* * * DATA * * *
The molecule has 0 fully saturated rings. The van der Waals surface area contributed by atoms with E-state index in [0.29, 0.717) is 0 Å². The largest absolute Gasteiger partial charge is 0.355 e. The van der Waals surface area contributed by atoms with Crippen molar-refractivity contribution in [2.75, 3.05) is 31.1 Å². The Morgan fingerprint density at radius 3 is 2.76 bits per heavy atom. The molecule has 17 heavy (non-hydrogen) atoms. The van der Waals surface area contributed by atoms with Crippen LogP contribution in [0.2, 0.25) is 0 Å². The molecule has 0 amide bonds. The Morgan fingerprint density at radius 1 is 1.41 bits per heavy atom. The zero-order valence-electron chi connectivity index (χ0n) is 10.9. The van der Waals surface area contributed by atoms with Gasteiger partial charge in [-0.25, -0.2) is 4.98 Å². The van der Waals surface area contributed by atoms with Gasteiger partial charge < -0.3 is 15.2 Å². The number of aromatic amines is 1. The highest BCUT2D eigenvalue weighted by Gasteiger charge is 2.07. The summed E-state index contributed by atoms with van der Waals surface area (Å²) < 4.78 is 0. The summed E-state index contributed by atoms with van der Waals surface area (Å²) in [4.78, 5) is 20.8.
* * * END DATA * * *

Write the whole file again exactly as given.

The molecule has 0 fully saturated rings. The van der Waals surface area contributed by atoms with E-state index in [0.29, 0.717) is 0 Å². The largest absolute Gasteiger partial charge is 0.355 e. The van der Waals surface area contributed by atoms with Crippen molar-refractivity contribution in [2.75, 3.05) is 31.1 Å². The Morgan fingerprint density at radius 3 is 2.76 bits per heavy atom. The molecule has 17 heavy (non-hydrogen) atoms. The van der Waals surface area contributed by atoms with Crippen LogP contribution in [0.2, 0.25) is 0 Å². The molecule has 0 amide bonds. The Morgan fingerprint density at radius 1 is 1.41 bits per heavy atom. The zero-order valence-electron chi connectivity index (χ0n) is 10.9. The van der Waals surface area contributed by atoms with Gasteiger partial charge in [-0.25, -0.2) is 4.98 Å². The van der Waals surface area contributed by atoms with Gasteiger partial charge < -0.3 is 15.2 Å². The number of aromatic amines is 1. The highest BCUT2D eigenvalue weighted by Gasteiger charge is 2.07. The summed E-state index contributed by atoms with van der Waals surface area (Å²) < 4.78 is 0. The summed E-state index contributed by atoms with van der Waals surface area (Å²) in [4.78, 5) is 20.8.